Growth in South Asia region (SAR) is projected to slow to 5.5 per cent in 2023, from 6.1 per cent the previous year, on slowing external demand and tightening financial conditions, before picking up slightly to 5.8 per cent in 2024. Growth is revised lower over the forecast horizon and is below the region’s 2000-19 average growth of 6.5 per cent. This pace reflects still robust growth in India, Maldives, and Nepal, offsetting the effects of the floods in Pakistan and the economic and political crises in Afghanistan and Sri Lanka, as per World Bank’s report.
India is expected to be the fastest growing major economy in the world, as it is estimated to grow by 6.6 per cent in FY24, as per a report by World Bank. However, the country’s growth is projected to slow to 6.9 per cent in FY23, a 0.6 percentage point downward revision since June, as the global economy and rising uncertainty will affect exports.
Climate change is a significant threat in the SAR. The recent floods in Pakistan are estimated to have caused damage equivalent to about 4.8 per cent of GDP. Extreme weather events can exacerbate food deprivation, cut the region off from essential supplies, destroy infrastructure, and directly impede agricultural production.
As per the recent developments, the economies of the SAR continue to be adversely affected by shocks emanating from the Russian Federation’s invasion of Ukraine, including higher food and energy prices, and by the tightening of global financial conditions as central banks in the region and elsewhere act to fight high inflation.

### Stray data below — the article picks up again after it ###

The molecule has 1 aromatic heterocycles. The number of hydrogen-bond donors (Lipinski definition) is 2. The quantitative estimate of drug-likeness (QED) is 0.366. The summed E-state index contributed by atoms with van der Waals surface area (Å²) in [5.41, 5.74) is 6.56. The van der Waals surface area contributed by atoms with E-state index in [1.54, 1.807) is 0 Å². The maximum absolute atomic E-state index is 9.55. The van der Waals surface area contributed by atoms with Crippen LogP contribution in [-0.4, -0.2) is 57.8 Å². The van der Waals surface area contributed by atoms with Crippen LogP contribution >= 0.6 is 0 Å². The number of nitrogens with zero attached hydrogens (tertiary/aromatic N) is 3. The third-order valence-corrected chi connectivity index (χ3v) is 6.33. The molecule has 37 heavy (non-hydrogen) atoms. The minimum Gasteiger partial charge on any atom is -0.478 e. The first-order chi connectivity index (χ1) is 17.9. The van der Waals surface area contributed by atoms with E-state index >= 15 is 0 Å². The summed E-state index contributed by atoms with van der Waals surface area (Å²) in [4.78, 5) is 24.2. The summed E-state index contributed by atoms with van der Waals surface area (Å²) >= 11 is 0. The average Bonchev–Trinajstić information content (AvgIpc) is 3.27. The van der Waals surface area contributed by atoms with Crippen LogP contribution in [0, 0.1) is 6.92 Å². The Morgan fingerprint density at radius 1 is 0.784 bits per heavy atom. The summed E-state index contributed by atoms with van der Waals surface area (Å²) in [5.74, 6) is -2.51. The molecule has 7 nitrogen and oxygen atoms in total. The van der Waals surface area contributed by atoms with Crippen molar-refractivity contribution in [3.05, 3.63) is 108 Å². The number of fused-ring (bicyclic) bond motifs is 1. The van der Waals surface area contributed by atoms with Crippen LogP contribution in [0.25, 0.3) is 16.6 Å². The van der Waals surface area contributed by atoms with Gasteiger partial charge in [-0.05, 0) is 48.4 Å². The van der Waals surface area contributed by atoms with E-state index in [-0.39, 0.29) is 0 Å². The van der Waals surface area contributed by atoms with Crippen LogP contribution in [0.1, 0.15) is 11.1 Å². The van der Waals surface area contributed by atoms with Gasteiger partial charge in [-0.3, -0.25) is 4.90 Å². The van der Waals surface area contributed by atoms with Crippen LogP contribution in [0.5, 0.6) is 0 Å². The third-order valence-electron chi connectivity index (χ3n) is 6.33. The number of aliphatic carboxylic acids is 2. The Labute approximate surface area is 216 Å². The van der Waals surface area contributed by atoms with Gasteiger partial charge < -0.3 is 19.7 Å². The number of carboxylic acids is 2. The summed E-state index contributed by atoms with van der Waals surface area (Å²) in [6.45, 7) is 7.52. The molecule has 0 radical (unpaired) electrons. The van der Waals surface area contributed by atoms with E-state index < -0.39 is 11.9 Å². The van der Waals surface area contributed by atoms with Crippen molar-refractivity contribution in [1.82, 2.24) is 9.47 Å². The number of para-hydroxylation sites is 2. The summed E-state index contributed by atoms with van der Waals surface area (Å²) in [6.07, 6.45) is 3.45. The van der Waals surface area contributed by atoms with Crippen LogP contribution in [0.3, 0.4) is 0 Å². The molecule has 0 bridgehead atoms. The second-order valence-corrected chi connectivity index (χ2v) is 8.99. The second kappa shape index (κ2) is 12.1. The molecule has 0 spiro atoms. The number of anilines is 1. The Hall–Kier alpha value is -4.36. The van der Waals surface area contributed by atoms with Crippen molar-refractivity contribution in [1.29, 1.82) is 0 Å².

Several economies, however, maintained resilient growth despite the global economic backdrop. In India, which accounts for three-fourths of the region’s output, growth expanded by 9.7 per cent on an annual basis in the first half of FY23 (April-March), reflecting strong private consumption and fixed investment growth. In Maldives, tourism rebounded robustly in 2022, returning its GDP to its pre-pandemic levels more quickly than previously expected; growth for the year is expected to be 12.4 per cent.
Other economies faced difficult domestic developments and global spill overs. Bangladesh was priced out of global energy markets and unable to meet the energy needs of households and businesses leading to blackouts and factory closures.
In Sri Lanka, output is estimated to have fallen by 9.2 per cent in 2022, as the government ran out of the foreign exchange needed to cover food and fuel imports, and to service external debt.
In Afghanistan, the sudden pause of international aid in August 2021—the foundation of economic activity for much of the preceding two decades—is estimated to have an accumulated contraction of output between 2021 and 2022 of about one-third, leading to a large increase in poverty.
Fibre2Fashion News Desk (DP)